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Appeared on: Wednesday, November 10, 2010
Google Voice Search To Zulu and South African English

Google today introduced Voice Search support for Zulu and Afrikaans, as well as South African-accented English.

Google defines underrepresented languages as those which, while spoken by millions, have little presence in electronic and physical media, e.g., webpages, newspapers and magazines. Underrepresented languages have also often received little attention from the speech research community. Their phonetics, grammar, acoustics, etc., haven?t been extensively studied, making the development of ASR (automatic speech recognition) voice search systems challenging.

Google believes that the speech research community needs to start working on many of these underrepresented languages to advance progress and build speech recognition, translation and other Natural Language Processing (NLP) technologies. The development of NLP technologies in these languages is critical for enabling information access for everybody. Indeed, these technologies have the potential to break language barriers.

Google has collaborated with the Multilingual Speech Technology group at South Africa?s North-West University led by Prof. Ettiene Barnard (also of the Meraka Research Institute), an authority in speech technology for South African languages. The company's development effort was spearheaded by Charl van Heerden, a South African intern and a student of Prof. Barnard. With the help of Prof. Barnard?s team, Google collected acoustic data in the three languages, developed lexicons and grammars, and Charl and others used those to develop the three Voice Search systems. A team of language specialists traveled to several cities collecting audio samples from hundreds of speakers in multiple acoustic conditions such as street noise, background speech, etc. Speakers were asked to read typical search queries into an Android app specifically designed for audio data collection.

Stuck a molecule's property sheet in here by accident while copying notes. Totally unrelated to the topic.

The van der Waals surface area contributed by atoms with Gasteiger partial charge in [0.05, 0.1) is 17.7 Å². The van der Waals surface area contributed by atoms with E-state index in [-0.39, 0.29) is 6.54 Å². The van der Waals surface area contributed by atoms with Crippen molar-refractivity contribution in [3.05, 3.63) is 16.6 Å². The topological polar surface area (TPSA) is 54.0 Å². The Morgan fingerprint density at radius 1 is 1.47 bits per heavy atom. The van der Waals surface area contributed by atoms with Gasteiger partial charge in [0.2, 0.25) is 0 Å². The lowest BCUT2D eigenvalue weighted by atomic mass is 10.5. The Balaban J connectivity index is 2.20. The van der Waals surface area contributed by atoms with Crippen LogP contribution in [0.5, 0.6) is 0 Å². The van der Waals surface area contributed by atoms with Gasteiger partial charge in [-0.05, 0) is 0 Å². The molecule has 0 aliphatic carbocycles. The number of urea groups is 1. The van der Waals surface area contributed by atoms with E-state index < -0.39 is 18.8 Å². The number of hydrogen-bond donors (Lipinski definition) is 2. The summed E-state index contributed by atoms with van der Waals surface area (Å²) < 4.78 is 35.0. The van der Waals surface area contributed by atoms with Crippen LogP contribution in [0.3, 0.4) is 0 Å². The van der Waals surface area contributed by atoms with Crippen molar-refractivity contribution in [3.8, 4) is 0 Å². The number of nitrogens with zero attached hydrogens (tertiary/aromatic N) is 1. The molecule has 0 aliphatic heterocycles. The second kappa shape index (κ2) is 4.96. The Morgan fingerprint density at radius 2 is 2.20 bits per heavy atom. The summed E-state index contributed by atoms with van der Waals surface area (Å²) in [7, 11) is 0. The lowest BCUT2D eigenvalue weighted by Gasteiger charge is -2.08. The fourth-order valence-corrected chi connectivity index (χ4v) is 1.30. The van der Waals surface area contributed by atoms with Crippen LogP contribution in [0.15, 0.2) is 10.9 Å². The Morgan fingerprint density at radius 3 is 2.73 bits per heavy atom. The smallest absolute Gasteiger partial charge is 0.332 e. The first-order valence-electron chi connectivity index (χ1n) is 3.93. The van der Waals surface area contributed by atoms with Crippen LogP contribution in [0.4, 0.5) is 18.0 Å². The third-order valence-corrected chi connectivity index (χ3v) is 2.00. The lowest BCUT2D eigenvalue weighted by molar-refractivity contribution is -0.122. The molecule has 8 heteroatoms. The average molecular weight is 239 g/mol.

For Zulu, Google faced the additional challenge of few text sources on the web. Google often analyzes the search queries from local versions of Google to build its lexicons and language models. However, for Zulu there weren?t enough queries to build a useful language model. Furthermore, since it has few online data sources, native speakers have learned to use a mix of Zulu and English when searching for information on the web. So for our Zulu Voice Search product, Google had to build a truly hybrid recognizer, allowing free mixture of both languages. Its phonetic inventory covers both English and Zulu and its grammars allow natural switching from Zulu to English, emulating speaker behavior.

This is Google's first release of Voice Search in a native African language.


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